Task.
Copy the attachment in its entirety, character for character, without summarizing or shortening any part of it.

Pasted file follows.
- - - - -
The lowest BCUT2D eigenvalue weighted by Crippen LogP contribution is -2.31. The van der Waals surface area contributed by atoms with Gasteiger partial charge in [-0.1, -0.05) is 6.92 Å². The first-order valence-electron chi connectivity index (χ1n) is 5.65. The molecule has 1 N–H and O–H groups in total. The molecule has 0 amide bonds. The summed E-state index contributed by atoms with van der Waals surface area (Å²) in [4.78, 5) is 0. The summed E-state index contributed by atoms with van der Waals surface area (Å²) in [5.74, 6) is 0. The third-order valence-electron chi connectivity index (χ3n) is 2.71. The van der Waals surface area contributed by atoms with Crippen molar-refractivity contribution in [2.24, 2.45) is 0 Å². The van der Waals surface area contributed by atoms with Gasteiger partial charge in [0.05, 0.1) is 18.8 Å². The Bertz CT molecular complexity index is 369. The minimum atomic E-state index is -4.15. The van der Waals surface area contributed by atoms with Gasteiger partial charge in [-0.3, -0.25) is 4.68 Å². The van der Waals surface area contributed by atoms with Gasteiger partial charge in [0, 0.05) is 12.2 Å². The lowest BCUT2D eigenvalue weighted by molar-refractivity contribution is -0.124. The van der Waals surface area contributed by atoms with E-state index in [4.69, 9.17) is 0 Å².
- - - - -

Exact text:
The lowest BCUT2D eigenvalue weighted by Crippen LogP contribution is -2.31. The van der Waals surface area contributed by atoms with Gasteiger partial charge in [-0.1, -0.05) is 6.92 Å². The first-order valence-electron chi connectivity index (χ1n) is 5.65. The molecule has 1 N–H and O–H groups in total. The molecule has 0 amide bonds. The summed E-state index contributed by atoms with van der Waals surface area (Å²) in [4.78, 5) is 0. The summed E-state index contributed by atoms with van der Waals surface area (Å²) in [5.74, 6) is 0. The third-order valence-electron chi connectivity index (χ3n) is 2.71. The van der Waals surface area contributed by atoms with Crippen molar-refractivity contribution in [2.24, 2.45) is 0 Å². The van der Waals surface area contributed by atoms with Gasteiger partial charge in [0.05, 0.1) is 18.8 Å². The Bertz CT molecular complexity index is 369. The minimum atomic E-state index is -4.15. The van der Waals surface area contributed by atoms with Gasteiger partial charge in [-0.3, -0.25) is 4.68 Å². The van der Waals surface area contributed by atoms with Gasteiger partial charge in [0, 0.05) is 12.2 Å². The lowest BCUT2D eigenvalue weighted by molar-refractivity contribution is -0.124. The van der Waals surface area contributed by atoms with E-state index in [4.69, 9.17) is 0 Å².